At least 809 people have now died in what some news outlets and government agencies are calling the worst natural disaster in Brazil’s history. Following unusually persistent rain in early January and an extreme rainfall event on January 11-12, large swaths of the Brazilian states of Sao Paolo, Rio de Janeiro, and Santa Catarina were devastated by mud sliding off the soaked hills and by rivers overflowing or carving up their soft banks.
After weeks of cloud cover, the Advanced Spaceborne Thermal Emission and Reflection Radiometer (ASTER) on NASA’s Terra satellite finally collected the top image of the mountainous region northeast of Rio de Janeiro on January 18, 2011. The lower image was taken by the same instrument on February 13, 2003.
In this near-infrared image, vegetation-covered land appears red, concrete and building materials appear gray, clouds are white, and bare land tends to be sandy brown (though some exposed rock surfaces appear much darker). A comparison of the 2011 and 2003 images, combined with news and scientific accounts, reveals the likely tracks of light-brown mudslides marked in the image above.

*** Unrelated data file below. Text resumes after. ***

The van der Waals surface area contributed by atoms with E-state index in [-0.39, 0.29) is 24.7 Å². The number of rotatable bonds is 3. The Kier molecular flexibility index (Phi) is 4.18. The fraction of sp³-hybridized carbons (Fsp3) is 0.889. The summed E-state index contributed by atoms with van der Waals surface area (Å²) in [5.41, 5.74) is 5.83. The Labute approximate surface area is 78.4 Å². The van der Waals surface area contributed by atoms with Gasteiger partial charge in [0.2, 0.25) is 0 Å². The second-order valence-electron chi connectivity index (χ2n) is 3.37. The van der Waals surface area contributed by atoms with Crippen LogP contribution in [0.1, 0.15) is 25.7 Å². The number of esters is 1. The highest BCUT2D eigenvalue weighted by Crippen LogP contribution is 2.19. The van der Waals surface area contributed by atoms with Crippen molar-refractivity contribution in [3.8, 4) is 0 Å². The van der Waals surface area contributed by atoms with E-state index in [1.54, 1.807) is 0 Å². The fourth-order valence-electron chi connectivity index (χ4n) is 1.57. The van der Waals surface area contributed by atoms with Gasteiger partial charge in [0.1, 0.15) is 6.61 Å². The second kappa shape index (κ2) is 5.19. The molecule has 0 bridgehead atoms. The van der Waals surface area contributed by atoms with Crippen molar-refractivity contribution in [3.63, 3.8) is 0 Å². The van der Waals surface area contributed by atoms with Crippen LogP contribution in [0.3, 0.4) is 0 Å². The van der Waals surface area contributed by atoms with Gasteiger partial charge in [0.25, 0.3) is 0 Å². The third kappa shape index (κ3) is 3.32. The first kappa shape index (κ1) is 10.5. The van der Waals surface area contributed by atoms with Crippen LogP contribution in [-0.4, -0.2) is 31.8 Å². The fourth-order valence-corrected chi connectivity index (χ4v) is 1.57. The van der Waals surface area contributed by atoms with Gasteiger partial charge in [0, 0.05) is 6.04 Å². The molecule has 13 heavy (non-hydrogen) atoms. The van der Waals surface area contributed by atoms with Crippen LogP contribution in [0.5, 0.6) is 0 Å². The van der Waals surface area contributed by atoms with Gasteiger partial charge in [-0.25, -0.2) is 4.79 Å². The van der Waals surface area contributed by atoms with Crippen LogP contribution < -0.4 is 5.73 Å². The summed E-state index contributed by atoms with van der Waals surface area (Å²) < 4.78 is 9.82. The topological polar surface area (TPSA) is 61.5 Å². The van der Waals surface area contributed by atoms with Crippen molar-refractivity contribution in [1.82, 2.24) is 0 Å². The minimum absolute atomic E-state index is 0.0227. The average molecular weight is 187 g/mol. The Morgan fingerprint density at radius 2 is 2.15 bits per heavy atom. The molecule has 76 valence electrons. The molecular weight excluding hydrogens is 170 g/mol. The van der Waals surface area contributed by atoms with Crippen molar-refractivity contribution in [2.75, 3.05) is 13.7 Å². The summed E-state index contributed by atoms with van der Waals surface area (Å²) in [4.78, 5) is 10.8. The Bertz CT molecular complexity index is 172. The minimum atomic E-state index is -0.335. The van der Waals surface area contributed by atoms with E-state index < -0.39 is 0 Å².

On January 12, roughly a month’s worth of rain—26 centimeters (10 inches)—fell in less than 24 hours in several parts of the Serra do Mar mountains. The town of Nova Friburgo, at the bottom right edge of this image, lost at least 389 people in the ensuing mudslides and flash floods, while nearby Teresopolis lost 324. More than 400 people are missing, and tens of thousands have either lost or suffered damage to their homes. The flood waters have since rushed south toward the cities of Sao Paolo and Rio de Janeiro.
According to Reuters and based on United Nations data, the event is the second-worst loss of human life in Brazil’s history, behind a 1974 meningitis outbreak that killed 1,500 people.